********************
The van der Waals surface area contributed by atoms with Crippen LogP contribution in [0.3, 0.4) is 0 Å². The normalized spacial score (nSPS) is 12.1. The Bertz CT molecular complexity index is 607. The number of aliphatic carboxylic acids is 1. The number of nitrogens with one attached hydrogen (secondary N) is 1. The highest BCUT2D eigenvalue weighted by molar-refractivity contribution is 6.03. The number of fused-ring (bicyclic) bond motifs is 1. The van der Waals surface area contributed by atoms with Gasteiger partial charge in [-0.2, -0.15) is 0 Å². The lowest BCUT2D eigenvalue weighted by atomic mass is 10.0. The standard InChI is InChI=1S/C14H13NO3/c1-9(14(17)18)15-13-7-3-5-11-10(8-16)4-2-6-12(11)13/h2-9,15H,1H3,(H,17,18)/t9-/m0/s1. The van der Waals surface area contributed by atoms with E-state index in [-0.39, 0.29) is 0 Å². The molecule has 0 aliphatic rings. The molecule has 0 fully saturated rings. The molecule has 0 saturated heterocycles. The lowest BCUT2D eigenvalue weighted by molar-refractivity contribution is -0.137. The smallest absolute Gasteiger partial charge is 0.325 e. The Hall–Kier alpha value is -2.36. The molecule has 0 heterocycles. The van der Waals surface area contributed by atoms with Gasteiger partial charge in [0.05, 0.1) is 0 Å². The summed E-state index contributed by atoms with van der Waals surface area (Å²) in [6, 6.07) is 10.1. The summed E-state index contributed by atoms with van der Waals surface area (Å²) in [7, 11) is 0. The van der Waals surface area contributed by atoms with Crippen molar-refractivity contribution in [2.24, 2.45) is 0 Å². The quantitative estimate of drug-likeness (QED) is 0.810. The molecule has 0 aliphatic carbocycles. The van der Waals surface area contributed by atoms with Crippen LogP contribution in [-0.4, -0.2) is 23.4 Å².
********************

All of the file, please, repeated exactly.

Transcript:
The van der Waals surface area contributed by atoms with Crippen LogP contribution in [0.3, 0.4) is 0 Å². The normalized spacial score (nSPS) is 12.1. The Bertz CT molecular complexity index is 607. The number of aliphatic carboxylic acids is 1. The number of nitrogens with one attached hydrogen (secondary N) is 1. The highest BCUT2D eigenvalue weighted by molar-refractivity contribution is 6.03. The number of fused-ring (bicyclic) bond motifs is 1. The van der Waals surface area contributed by atoms with Gasteiger partial charge in [-0.2, -0.15) is 0 Å². The lowest BCUT2D eigenvalue weighted by atomic mass is 10.0. The standard InChI is InChI=1S/C14H13NO3/c1-9(14(17)18)15-13-7-3-5-11-10(8-16)4-2-6-12(11)13/h2-9,15H,1H3,(H,17,18)/t9-/m0/s1. The van der Waals surface area contributed by atoms with E-state index in [-0.39, 0.29) is 0 Å². The molecule has 0 aliphatic rings. The molecule has 0 fully saturated rings. The molecule has 0 saturated heterocycles. The lowest BCUT2D eigenvalue weighted by molar-refractivity contribution is -0.137. The smallest absolute Gasteiger partial charge is 0.325 e. The Hall–Kier alpha value is -2.36. The molecule has 0 heterocycles. The van der Waals surface area contributed by atoms with Gasteiger partial charge in [0.05, 0.1) is 0 Å². The summed E-state index contributed by atoms with van der Waals surface area (Å²) in [6, 6.07) is 10.1. The summed E-state index contributed by atoms with van der Waals surface area (Å²) in [7, 11) is 0. The van der Waals surface area contributed by atoms with Crippen molar-refractivity contribution in [2.24, 2.45) is 0 Å². The quantitative estimate of drug-likeness (QED) is 0.810. The molecule has 0 aliphatic carbocycles. The van der Waals surface area contributed by atoms with Crippen LogP contribution in [-0.4, -0.2) is 23.4 Å².